When I came home yesterday I was greeted with a big smile and vigorous handshake from my father-in-law. ”I just want to thank you,” he said, standing up from his chair, “for finding us a good doctor. The one you found for us is wonderful.”
My wife smiled at me warmly. I just earned myself big points. Yay!
Her parents and mine are both in their 80′s and are overall in remarkably good health. When I called my father after he had a minor surgery over the summer, my mother told me he had a ladder and was “on a bee hunt.” It’s a blessing to have them around, especially having them healthy.
My parents have a wonderful primary care physician, which takes a whole lot of pressure off of me to do family doctoring, and puts my mind at ease. I’ve only personally contacted him once when my dad had a prolonged time of vague fatigue and body aches. I try not to use the “I’m a doctor, so I am second-guessing you” card that I’ve had some patients’ children pull. I called his doctor more as a son who wanted a clear story about what was going on than as a physician with thoughts on the situation.
“I first want to say that I am very grateful my parents have gotten such good care from you,” I said at the start of the conversation. ”It’s nice to not have to wonder if they are getting good care.”
He was very grateful. I would be if someone said that to me, and I really meant it.
“About his current situation,” I continued, “I don’t want to sound like one of those meddling doctor children who want to second-guess their parent’s doctor….”
“You’ve already blown that one,” he interrupted, clearly pulling my chain. My kind of guy.
I went on to discuss what has been done, adding some things that had occurred to me, specifically of a condition called polymyalgia rheumatica, which I see with some regularity in my office. He listened to me, and I made sure he knew that he had no extra obligation to listen to my thoughts because I am a doctor. We finished the conversation with a few more jokes and I hung up with increased confidence as well as gratefulness that my parents had very good medical care.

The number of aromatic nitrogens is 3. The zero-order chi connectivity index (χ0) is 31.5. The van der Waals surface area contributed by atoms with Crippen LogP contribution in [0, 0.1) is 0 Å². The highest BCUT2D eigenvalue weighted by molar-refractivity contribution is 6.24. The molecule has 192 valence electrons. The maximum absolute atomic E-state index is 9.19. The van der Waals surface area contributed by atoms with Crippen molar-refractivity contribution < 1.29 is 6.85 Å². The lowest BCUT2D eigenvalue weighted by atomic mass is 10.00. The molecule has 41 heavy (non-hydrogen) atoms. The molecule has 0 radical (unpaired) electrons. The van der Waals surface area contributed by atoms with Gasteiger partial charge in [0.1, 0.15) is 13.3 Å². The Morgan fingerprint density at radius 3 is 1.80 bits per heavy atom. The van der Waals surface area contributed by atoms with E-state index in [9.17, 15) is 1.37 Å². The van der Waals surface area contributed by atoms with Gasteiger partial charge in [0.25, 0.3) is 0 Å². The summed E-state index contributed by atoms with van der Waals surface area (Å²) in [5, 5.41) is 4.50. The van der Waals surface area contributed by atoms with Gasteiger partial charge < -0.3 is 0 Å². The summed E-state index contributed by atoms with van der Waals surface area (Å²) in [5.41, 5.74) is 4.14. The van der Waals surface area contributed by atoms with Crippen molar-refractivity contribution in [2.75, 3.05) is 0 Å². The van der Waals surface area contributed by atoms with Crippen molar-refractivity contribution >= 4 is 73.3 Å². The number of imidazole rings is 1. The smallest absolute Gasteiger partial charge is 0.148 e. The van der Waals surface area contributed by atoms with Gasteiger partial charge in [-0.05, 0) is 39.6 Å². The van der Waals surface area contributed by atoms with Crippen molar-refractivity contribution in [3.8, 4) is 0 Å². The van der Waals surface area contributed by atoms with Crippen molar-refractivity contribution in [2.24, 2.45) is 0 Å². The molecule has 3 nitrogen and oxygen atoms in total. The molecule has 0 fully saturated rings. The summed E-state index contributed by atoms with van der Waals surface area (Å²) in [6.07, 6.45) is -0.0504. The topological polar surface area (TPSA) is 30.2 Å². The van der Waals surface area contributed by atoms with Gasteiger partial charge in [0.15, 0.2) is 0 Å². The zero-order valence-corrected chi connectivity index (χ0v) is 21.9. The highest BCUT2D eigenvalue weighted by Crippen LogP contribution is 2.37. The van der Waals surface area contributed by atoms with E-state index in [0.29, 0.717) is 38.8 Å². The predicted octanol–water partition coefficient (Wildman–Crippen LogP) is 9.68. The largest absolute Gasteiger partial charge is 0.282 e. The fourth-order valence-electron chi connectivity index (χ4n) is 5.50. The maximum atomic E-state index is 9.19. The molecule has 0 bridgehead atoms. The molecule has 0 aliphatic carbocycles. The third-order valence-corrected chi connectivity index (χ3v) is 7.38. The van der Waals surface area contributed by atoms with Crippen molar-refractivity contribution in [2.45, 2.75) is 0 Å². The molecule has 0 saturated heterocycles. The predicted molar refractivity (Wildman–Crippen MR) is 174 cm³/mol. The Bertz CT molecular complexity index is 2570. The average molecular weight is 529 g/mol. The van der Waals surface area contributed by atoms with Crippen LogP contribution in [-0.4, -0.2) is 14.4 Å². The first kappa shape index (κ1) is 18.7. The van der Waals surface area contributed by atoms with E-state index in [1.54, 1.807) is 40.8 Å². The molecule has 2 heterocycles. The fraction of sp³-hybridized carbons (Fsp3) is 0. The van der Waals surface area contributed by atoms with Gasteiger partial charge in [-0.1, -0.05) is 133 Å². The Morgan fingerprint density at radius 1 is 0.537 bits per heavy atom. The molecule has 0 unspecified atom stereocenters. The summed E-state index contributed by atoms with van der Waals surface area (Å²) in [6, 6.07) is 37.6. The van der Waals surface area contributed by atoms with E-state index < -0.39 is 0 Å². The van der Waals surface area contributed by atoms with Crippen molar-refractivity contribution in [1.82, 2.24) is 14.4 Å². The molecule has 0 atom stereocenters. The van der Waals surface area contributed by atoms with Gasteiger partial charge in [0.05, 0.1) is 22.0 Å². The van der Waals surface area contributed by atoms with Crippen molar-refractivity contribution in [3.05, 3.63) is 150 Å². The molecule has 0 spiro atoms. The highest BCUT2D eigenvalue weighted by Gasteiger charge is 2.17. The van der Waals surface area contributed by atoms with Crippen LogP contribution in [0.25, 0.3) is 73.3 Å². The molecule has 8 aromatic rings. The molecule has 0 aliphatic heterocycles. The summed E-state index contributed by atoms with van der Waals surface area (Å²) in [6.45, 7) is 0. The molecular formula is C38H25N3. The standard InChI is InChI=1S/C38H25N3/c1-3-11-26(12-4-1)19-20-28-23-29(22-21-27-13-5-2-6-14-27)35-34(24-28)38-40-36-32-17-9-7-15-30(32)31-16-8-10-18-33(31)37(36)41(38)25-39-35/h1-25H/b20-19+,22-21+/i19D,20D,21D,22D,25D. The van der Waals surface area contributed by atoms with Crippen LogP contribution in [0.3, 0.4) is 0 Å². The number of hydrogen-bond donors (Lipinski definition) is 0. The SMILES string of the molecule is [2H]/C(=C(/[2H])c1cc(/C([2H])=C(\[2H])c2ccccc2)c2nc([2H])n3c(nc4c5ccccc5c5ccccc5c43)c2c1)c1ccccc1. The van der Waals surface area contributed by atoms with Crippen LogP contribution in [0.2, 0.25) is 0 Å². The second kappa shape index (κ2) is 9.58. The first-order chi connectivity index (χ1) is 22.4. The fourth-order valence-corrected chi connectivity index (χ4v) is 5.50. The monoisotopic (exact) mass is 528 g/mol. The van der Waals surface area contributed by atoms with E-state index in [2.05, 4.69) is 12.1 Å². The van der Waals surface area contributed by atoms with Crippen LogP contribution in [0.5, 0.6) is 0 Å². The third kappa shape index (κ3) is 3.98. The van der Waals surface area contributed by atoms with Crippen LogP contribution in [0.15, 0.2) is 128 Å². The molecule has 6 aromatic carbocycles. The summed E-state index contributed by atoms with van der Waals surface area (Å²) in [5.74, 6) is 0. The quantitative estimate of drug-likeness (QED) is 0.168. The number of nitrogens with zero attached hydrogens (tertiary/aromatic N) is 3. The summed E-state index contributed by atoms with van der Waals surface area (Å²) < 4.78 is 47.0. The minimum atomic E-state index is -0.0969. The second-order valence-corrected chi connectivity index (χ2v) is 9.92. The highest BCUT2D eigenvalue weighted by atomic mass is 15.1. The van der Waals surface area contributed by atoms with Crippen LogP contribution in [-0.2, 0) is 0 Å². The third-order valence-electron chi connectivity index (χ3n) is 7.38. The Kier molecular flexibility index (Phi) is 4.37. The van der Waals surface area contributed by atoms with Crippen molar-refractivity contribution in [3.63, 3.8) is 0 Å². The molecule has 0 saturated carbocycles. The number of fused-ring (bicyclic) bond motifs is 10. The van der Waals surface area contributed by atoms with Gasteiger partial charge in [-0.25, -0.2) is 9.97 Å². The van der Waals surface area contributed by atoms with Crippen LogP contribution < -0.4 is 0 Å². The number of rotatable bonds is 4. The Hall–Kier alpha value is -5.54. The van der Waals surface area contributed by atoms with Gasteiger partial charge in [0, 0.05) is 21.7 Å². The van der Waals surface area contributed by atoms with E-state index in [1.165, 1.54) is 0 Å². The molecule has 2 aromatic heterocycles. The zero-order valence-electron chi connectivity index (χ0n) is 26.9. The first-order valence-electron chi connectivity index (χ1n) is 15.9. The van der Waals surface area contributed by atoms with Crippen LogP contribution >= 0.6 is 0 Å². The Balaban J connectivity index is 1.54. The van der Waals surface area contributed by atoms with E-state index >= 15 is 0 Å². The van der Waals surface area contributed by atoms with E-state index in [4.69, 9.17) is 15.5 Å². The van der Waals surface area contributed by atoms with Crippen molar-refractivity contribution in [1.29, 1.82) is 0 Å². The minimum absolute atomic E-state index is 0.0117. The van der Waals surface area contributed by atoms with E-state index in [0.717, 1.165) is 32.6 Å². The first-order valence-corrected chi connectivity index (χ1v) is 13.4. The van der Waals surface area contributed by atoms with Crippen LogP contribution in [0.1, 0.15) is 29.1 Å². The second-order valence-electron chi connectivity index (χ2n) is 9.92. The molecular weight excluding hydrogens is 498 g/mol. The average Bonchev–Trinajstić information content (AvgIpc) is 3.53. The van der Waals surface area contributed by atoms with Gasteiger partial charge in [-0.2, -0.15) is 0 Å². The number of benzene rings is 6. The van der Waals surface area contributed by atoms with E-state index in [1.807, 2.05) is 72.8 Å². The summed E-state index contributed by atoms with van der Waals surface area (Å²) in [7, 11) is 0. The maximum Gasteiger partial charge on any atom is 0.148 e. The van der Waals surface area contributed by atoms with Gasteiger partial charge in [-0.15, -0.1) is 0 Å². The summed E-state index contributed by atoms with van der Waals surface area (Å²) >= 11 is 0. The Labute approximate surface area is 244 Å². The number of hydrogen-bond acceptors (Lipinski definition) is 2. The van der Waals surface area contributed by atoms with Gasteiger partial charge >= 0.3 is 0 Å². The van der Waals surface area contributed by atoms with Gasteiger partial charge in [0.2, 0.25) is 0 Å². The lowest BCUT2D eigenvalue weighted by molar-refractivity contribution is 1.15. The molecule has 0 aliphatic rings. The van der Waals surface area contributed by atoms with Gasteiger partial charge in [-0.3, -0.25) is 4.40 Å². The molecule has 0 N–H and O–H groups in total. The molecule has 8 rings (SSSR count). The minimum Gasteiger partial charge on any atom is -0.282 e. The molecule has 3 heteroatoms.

A few weeks, after my suggested diagnosis came to be true, my dad informed me that his doctor told him, “your son made the diagnosis; he deserves the credit.” I earned major points from my parents on that one, but their doctor clearly got high score in my book.
My wife’s parents haven’t been as fortunate with a primary care physician. Their care has been done a la carte – only when they had problems, and that done with very little explanation. Being from the generation that doesn’t question their doctor or demand explanations, the extended family was largely in the dark about their medical care. This meant that my brother-in-law (an internist) and I ended up having to figure out, suggest, and occasionally meddle to get them the care we thought was appropriate.
A few hospitalizations over the past few years and some mystery medical diagnoses brought the situation to crisis earlier this year. When we went to visit them in the spring, I was given a charge from the family: find them a good primary care doctor. Given that I am in Georgia and they are in Oklahoma, this was not the easiest task. I got some names from a fellow blogger (thanks, John), but the best lead was that of a physician who doesn’t accept insurance, charging an hourly rate that made me gasp. It didn’t seem to be a good match, as my in-laws wouldn’t be thrilled to pay $200 for a viral illness.